Uber, Lyft have a California playbook to fight proposed U.S. rules on contract workers

By Tina Bellon | Reuters

Uber, Lyft and other gig-economy companies face a new challenge from the Biden administration to their use of contract workers, but as they gear up for a fight in Washington they could turn to a lobbying playbook that helped them score a decisive win against California regulators last year.

U.S. President Joe Biden campaigned on the promise of providing legal protections and benefits to gig workers, who as independent contractors generally have no access to unemployment insurance, sick pay and health insurance. U.S. Labor Secretary Marty Walsh said last week: “A lot of gig workers should be classified as employees.”

In Congress, Democratic lawmakers are pushing a union-supported labor bill, the PRO Act, that in part is modeled after a California law called AB5 that reclassified most gig workers as employees.

AB5, however, is no longer the law in California for ride-hail and food delivery workers, while it remains in effect for other freelancers. Uber Technologies Inc (UBER.N), Lyft Inc (LYFT.O), DoorDash Inc (DASH.N) and Instacart, whose business model relies on low-cost flexible labor, mounted a $205 million campaign that overturned the law for the industry last November.

Among the tactics honed in the California fight, the gig-work companies used their apps to reach out to voters and drivers through messages, emails, mailed leaflets, billboards, radio and online ads. They also urged workers on their platforms to speak out against AB5.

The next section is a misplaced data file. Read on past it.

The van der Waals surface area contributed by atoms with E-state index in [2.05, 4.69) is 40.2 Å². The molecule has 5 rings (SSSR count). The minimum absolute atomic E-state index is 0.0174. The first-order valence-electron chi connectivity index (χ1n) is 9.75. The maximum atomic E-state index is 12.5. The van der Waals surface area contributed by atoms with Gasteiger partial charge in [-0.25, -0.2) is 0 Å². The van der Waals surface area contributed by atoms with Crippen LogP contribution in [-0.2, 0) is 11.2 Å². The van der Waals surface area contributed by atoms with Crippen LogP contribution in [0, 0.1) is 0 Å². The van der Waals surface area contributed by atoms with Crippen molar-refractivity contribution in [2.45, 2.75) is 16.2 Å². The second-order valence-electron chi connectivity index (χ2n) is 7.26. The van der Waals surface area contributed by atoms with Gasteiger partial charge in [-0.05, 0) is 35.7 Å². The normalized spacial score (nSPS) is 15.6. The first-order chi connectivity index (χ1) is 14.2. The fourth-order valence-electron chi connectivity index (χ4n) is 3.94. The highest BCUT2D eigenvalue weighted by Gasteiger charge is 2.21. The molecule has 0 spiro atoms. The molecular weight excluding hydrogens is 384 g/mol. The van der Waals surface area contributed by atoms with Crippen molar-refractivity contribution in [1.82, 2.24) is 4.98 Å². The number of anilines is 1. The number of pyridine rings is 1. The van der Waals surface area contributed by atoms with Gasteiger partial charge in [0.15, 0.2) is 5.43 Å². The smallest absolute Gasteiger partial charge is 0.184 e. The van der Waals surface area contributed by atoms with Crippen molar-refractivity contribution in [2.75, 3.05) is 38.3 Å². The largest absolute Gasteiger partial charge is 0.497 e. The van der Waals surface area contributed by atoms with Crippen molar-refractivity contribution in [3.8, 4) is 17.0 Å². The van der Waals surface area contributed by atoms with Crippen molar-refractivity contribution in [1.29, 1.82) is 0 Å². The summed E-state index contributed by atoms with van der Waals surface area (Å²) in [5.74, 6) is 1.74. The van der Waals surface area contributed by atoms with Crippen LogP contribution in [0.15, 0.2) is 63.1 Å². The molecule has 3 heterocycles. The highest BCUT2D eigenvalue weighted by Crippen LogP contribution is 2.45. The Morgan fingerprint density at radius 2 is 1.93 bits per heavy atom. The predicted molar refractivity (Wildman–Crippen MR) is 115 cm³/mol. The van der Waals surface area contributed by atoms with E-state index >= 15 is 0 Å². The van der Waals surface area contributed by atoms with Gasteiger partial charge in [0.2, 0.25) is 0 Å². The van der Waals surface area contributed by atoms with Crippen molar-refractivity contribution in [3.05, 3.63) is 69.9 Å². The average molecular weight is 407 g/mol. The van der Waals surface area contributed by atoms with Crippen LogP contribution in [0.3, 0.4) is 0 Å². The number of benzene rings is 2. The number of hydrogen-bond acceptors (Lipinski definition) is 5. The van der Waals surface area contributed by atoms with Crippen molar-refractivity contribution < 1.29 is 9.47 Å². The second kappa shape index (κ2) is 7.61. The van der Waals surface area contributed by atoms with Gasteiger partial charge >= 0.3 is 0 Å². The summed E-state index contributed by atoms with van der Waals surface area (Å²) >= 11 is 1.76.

The companies threatened an end to ubiquitous food-delivery and ride-hail services many consumers have gotten used to during the pandemic if drivers were classified employees.

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The looming fight over the status of gig-economy workers comes amid a wider debate over business regulation. The federal government exercised a light hand in regulating Uber, DoorDash and other digital-economy companies as they redefined traditional definitions of work, communications or retailing. Now, Democrats and Republicans in Washington, for different reasons, are calling for the government to exercise more control over one-time startups that dominate significant sectors of the economy.

Uber, Lyft, DoorDash and Instacart so far this year have spent a combined $1.3 million to lobby the Biden administration and members of the U.S. House and Senate, according to data from the Center for Responsive Politics. In 2020 they spent some $5.7 million, more than half of which came from Uber.


Less than two weeks after Biden won the White House in November, companies banded together to form the App-Based Work Alliance, a Washington-based advocacy group.

Source:: East Bay – Entertainment


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